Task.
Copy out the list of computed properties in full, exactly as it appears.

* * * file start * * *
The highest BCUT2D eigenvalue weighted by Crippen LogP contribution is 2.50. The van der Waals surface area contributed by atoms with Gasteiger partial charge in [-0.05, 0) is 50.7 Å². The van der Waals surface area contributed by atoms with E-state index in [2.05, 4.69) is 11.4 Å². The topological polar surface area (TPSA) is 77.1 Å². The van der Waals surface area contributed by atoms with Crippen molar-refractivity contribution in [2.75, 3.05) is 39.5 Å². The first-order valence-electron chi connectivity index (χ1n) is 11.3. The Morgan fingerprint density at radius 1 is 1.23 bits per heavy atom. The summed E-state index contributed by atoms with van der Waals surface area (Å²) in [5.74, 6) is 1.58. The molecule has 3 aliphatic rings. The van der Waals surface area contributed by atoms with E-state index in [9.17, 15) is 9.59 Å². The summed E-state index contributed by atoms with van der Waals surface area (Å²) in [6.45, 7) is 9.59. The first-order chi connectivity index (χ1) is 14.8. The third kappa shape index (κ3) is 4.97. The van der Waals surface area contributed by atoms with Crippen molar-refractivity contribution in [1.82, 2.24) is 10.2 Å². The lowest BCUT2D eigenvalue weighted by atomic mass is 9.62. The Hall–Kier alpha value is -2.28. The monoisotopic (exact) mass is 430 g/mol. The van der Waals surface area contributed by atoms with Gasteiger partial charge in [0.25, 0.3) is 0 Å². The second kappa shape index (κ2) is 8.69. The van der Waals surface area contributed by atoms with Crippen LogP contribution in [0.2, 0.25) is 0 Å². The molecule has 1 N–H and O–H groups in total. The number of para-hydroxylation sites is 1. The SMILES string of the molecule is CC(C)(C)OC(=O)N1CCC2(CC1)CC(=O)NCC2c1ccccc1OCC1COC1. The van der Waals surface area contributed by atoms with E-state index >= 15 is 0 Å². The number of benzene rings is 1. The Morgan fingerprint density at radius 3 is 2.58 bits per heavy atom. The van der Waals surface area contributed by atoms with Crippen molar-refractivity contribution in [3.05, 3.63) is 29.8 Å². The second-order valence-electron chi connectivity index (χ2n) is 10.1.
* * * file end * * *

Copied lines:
The highest BCUT2D eigenvalue weighted by Crippen LogP contribution is 2.50. The van der Waals surface area contributed by atoms with Gasteiger partial charge in [-0.05, 0) is 50.7 Å². The van der Waals surface area contributed by atoms with E-state index in [2.05, 4.69) is 11.4 Å². The topological polar surface area (TPSA) is 77.1 Å². The van der Waals surface area contributed by atoms with Crippen molar-refractivity contribution in [2.75, 3.05) is 39.5 Å². The first-order valence-electron chi connectivity index (χ1n) is 11.3. The Morgan fingerprint density at radius 1 is 1.23 bits per heavy atom. The summed E-state index contributed by atoms with van der Waals surface area (Å²) in [5.74, 6) is 1.58. The molecule has 3 aliphatic rings. The van der Waals surface area contributed by atoms with E-state index in [9.17, 15) is 9.59 Å². The summed E-state index contributed by atoms with van der Waals surface area (Å²) in [6.45, 7) is 9.59. The first-order chi connectivity index (χ1) is 14.8. The third kappa shape index (κ3) is 4.97. The van der Waals surface area contributed by atoms with Crippen molar-refractivity contribution in [1.82, 2.24) is 10.2 Å². The lowest BCUT2D eigenvalue weighted by atomic mass is 9.62. The Hall–Kier alpha value is -2.28. The monoisotopic (exact) mass is 430 g/mol. The van der Waals surface area contributed by atoms with Gasteiger partial charge in [0.25, 0.3) is 0 Å². The second kappa shape index (κ2) is 8.69. The van der Waals surface area contributed by atoms with Crippen LogP contribution in [0.2, 0.25) is 0 Å². The molecule has 1 N–H and O–H groups in total. The number of para-hydroxylation sites is 1. The SMILES string of the molecule is CC(C)(C)OC(=O)N1CCC2(CC1)CC(=O)NCC2c1ccccc1OCC1COC1. The van der Waals surface area contributed by atoms with E-state index >= 15 is 0 Å². The number of benzene rings is 1. The Morgan fingerprint density at radius 3 is 2.58 bits per heavy atom. The van der Waals surface area contributed by atoms with Crippen molar-refractivity contribution in [3.05, 3.63) is 29.8 Å². The second-order valence-electron chi connectivity index (χ2n) is 10.1.